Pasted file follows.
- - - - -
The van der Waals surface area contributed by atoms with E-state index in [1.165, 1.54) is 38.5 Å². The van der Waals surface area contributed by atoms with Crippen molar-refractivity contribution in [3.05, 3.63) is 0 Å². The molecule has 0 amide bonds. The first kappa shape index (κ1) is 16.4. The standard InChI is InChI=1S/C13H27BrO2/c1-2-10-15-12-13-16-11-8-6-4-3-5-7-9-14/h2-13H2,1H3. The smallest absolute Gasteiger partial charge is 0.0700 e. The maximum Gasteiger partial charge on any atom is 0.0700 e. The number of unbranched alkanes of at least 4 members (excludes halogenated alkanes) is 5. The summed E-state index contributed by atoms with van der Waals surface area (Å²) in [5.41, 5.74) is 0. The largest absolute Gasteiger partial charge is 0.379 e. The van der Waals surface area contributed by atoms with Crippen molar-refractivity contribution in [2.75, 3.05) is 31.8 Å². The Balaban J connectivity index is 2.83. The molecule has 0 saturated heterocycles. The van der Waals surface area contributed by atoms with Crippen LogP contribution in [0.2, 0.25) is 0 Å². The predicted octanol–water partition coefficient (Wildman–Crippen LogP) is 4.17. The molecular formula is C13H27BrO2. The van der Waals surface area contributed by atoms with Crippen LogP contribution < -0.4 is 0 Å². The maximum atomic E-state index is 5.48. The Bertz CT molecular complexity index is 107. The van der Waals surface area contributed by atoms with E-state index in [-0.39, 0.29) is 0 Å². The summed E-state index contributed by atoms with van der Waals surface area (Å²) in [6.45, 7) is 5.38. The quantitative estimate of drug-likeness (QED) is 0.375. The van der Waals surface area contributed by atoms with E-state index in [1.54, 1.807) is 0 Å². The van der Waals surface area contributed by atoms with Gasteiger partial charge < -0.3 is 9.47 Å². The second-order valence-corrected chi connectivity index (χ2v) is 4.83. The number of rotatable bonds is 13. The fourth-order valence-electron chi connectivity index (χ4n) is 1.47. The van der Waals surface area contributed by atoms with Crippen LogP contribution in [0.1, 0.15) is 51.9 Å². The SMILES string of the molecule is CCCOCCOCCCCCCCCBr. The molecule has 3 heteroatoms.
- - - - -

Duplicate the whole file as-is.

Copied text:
The van der Waals surface area contributed by atoms with E-state index in [1.165, 1.54) is 38.5 Å². The van der Waals surface area contributed by atoms with Crippen molar-refractivity contribution in [3.05, 3.63) is 0 Å². The molecule has 0 amide bonds. The first kappa shape index (κ1) is 16.4. The standard InChI is InChI=1S/C13H27BrO2/c1-2-10-15-12-13-16-11-8-6-4-3-5-7-9-14/h2-13H2,1H3. The smallest absolute Gasteiger partial charge is 0.0700 e. The maximum Gasteiger partial charge on any atom is 0.0700 e. The number of unbranched alkanes of at least 4 members (excludes halogenated alkanes) is 5. The summed E-state index contributed by atoms with van der Waals surface area (Å²) in [5.41, 5.74) is 0. The largest absolute Gasteiger partial charge is 0.379 e. The van der Waals surface area contributed by atoms with Crippen molar-refractivity contribution in [2.75, 3.05) is 31.8 Å². The Balaban J connectivity index is 2.83. The molecule has 0 saturated heterocycles. The van der Waals surface area contributed by atoms with Crippen LogP contribution in [0.2, 0.25) is 0 Å². The predicted octanol–water partition coefficient (Wildman–Crippen LogP) is 4.17. The molecular formula is C13H27BrO2. The van der Waals surface area contributed by atoms with Crippen LogP contribution < -0.4 is 0 Å². The maximum atomic E-state index is 5.48. The Bertz CT molecular complexity index is 107. The van der Waals surface area contributed by atoms with E-state index in [-0.39, 0.29) is 0 Å². The summed E-state index contributed by atoms with van der Waals surface area (Å²) in [6.45, 7) is 5.38. The quantitative estimate of drug-likeness (QED) is 0.375. The van der Waals surface area contributed by atoms with E-state index in [1.54, 1.807) is 0 Å². The van der Waals surface area contributed by atoms with Gasteiger partial charge < -0.3 is 9.47 Å². The second-order valence-corrected chi connectivity index (χ2v) is 4.83. The number of rotatable bonds is 13. The fourth-order valence-electron chi connectivity index (χ4n) is 1.47. The van der Waals surface area contributed by atoms with Crippen LogP contribution in [0.1, 0.15) is 51.9 Å². The SMILES string of the molecule is CCCOCCOCCCCCCCCBr. The molecule has 3 heteroatoms.